this picture is actually from Honda, when traffic finally thinned out..
So much so that what should be a swift and picturesque journey becomes a six-hour crawl as the speedometer stays markedly fixed at less than 30 km/h (yes, that’s kilometers). The only exceptions being quick bursts of pulse-raising, dare-devil maneuvers as we attempt to pass another in a seemingly continuous line of tanker trucks as we head into another blind and narrow hairpin curve.
passing, but you can’t see the motor cycle passing us..
We settle back into the agonizing crawl, behind more semis. The line only broken when we attempt such feats as the double pass – passing a tanker truck on the far left as it attempts to pass a slower moving, more heavily laden truck. But at least, it breaks up the monotony and frustration of breathing diesel fumes and enduring the smell of hydraulic breaks being tested by the continuous grade.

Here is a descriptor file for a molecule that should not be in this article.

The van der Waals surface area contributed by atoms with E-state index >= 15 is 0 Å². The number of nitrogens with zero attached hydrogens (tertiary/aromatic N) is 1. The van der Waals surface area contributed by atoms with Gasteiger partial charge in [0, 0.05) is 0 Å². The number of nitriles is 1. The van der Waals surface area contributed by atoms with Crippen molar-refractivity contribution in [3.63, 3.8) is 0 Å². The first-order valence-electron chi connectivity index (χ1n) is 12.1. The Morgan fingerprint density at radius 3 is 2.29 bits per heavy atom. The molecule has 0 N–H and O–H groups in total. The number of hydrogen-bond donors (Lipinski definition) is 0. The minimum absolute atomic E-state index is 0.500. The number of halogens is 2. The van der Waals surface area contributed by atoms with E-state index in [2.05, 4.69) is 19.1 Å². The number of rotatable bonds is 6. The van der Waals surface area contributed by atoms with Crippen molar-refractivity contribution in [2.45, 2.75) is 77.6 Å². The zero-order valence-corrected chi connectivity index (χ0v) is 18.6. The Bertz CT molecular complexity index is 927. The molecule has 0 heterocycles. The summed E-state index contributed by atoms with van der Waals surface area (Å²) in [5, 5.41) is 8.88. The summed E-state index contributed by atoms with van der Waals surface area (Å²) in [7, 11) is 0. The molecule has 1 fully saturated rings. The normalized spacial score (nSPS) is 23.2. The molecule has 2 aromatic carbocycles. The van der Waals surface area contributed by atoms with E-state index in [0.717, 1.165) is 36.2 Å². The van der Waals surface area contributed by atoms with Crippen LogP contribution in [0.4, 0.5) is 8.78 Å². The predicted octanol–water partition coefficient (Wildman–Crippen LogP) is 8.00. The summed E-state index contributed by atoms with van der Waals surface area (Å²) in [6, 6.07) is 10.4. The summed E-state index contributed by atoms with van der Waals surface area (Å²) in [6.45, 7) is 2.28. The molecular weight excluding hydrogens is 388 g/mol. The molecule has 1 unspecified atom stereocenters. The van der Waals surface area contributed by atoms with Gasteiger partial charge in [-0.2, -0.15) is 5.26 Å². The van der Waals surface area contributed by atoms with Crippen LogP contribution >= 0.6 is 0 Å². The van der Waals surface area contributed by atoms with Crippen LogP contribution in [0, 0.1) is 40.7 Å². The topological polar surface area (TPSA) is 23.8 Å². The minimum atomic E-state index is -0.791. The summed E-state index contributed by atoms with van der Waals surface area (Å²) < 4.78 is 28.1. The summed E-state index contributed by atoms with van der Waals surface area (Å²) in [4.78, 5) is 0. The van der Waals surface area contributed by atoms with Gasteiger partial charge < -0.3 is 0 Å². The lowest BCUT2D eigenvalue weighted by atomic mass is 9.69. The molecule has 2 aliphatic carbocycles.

this is actually a truck wash hugging the cliff
But don’t get the wrong idea – it’s still a beautiful journey and I am enjoying it immensely. I just want you to be able to picture the chaos and flurry of activity amidst the serene surroundings.
Once you pass just outside of Bogotá – you are in the country. Most of the trip is up and over a mountain pass – with a breathtaking view of what must be the Grand Canyon of all valleys.. It’s astounding lovely, but I was unable to get a photo of the massive verdant green valley with rivers and lakes scattered below. It looks so much like West Virginia, that I have to remind myself where I am more than once.
Where am I?? (Answer: just past Honda)
After twisting and turning for hours – we emerge in the valley below and arrive in the city of Honda..
*My tour guide informs me that the reason there are so many tanker trucks is that despite having ample oil reserves, Colombia does not have a single oil refinery, so all the oil produced travels on this very road to be exported to the USA for refining.